Pandemic Accelerating Need for Rapid Change in Canadian Retail: Study

The huge impact of the COVID-19 pandemic on the retail sector will spur rapid change, driving a radical rethink of the customer journey, particularly looking at the rising influence of urban Generation Z consumers, according to the latest PwC Canada’s 2020 Consumer Insights Survey.

The report said retailers will need to focus on several key shifts in setting out their long-term strategies. Retailers will need to pay attention to Gen Z, who’s shopping habits will shape buying behaviour. They are 25 percent more likely to shop online, and those that go into a store to shop will do so if they can justify the trip.

Also, 40 percent look at a shopping trip as a source of fun and are more likely to want additional services. As more organizations settle into new ways of working, including remote working over the longer term, e-commerce is expected to increase and retailers will need to put more effort into their online and in store experiences, said the PwC report.

“Retailers should determine where and in what circumstances it makes sense to have a physical store and where they need to repurpose their store format and size to respond to consumer shifts and preferences,” added PwC. “In the grocery category, for example, some larger stores may adapt certain spaces for micro-fulfillment of e-commerce orders to support express pickup or delivery. By rethinking the role of the store, investing in seamless digital solutions and offering the right product mix, retailers can position themselves to win in this new environment.”


Anita McOuat, Partner and National Leader – Technology, Media & Telecom (TMT) and Consumer Markets with PwC, said COVID-19 has really accelerated many of the shifts that retailers have already been undertaking in recent years. It’s just put the pressure on retailers to adapt their product mix and operations to this new environment a lot faster than they might have planned.

“We’re seeing the impact of COVID-19 on retail really varying by category. For instance, food would be different than clothing. And we’re really seeing a difference in the way that Generation Z consumers are shopping . . . Retailers in general need to think about the investments they’re making today and really look for that Gen Z cohort as the crystal ball of what will be the consumer of the future.”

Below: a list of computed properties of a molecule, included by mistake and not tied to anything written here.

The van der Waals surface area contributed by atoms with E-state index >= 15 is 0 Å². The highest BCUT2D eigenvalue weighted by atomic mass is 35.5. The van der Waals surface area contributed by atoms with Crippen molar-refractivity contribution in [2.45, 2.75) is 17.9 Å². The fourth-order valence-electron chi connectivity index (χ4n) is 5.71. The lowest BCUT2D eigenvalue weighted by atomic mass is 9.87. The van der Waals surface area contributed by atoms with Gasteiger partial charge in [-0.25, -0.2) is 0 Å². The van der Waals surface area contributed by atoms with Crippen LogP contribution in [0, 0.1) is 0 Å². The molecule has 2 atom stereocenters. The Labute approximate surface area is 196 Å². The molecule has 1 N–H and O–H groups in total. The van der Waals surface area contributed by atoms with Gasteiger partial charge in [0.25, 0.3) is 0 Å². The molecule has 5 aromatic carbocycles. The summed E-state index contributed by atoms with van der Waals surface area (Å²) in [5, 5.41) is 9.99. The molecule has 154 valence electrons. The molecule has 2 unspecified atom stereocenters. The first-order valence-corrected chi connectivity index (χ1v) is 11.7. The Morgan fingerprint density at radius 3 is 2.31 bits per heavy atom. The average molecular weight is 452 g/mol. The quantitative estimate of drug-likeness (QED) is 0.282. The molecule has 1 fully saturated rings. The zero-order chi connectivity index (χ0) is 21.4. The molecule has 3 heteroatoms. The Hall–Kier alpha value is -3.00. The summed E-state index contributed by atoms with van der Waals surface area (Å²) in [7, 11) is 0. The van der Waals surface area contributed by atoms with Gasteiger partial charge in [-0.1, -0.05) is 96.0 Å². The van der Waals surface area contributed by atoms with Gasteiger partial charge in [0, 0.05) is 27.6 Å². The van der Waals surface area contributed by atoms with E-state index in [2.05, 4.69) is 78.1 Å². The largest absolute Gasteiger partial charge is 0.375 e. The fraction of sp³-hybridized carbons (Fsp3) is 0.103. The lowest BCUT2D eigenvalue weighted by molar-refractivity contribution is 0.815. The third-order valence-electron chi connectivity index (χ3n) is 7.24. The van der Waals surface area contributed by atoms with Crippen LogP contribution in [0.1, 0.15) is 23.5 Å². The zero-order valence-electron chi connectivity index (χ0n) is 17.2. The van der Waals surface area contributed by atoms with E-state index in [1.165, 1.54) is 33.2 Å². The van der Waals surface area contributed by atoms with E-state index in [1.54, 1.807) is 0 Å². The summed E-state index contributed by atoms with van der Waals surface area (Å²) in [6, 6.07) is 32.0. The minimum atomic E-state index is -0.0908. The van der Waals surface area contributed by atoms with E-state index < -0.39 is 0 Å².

Gen Z is the group that followed Millennials and today are typically between the ages of 18 and 22. They will be the shoppers and consumers that form the basis of the retail sector in the coming years as their earning power grows throughout their careers.

“This is a group that is 25 percent more likely to shop online compared to the Boomers. And those that go into the store to shop will only go if they can justify the trip to themselves,” sais McOuat. “So we asked them, what would make you go into a physical store? And overwhelmingly it’s for an experiential reason or a social reason. Really, if it’s going to be fun I will go to the store. Can I put it on Instagram? Is it a fun place to go with friends?

“And the other thing that was really a stark generational difference is the interest in personal shopping services. Gen Z shoppers are much more interested than Boomers in personal shopping. We saw the greatest difference there.”

Before the pandemic, consumer confidence was healthy, with significantly more Canadian respondents (34 percent) saying they expect to spend more in the next 12 months than those looking to decrease their spending (20 percent). But as confidence lags amid ongoing economic uncertainty, we can expect consumers to be more careful with their spending as the lockdown eases, suggesting they’ll gravitate towards products or services that they judge as providing superior value, said the PwC report.

McOuat said retailers in the future will have to think about whether they can repurpose their stores to provide that fun and personal experience that Gen Z shoppers will be demanding. Can the stores be repurposed to become a fulfillment centre for their online channels? That could mean keeping the real estate of certain stores but turning them into a smaller warehouse essentially. Or perhaps turning part of the store into a fulfillment centre?

She said retailers will consider whether they can put services into their stores so that people have a reason to come in beyond just getting the physical, tangible product. They’re coming in because there’s service.

“Some of the (changes in the future) require large investments in operations and supply chain, behind the scenes. And those investments are often three year or five or 10 year shifts. So retailers really cannot start soon enough if they have not started already to make those shifts because the Gen Z cohort will be the primary spenders in five or 10 years,” said McOuat. “So you won’t be ready if you’re not investing now.”

Article Author

Mario Toneguzzi
Mario Toneguzzi
Mario Toneguzzi, based in Calgary, has more than 40 years experience as a daily newspaper writer, columnist, and editor. He worked for 35 years at the Calgary Herald covering sports, crime, politics, health, faith, city and breaking news, and business. He now works on his own as a freelance writer and consultant in communications and media relations/training.

More From The Author

Lucky Brand Jeans Re-Enters Canada with Multiple Storefronts in Partnership with...

The denim brand exited Canada a couple of years ago and has returned in a Canadian retail partnership.

Experts Chime in on the Success of Gap-Owned Athleta’s Entry Into...

It's uncertain if Gap's athletic apparel brand will find success where lululemon was founded.


Please enter your comment!
Please enter your name here



* indicates required
Get Connected



- Advertisement -
- Advertisement -
- Advertisement -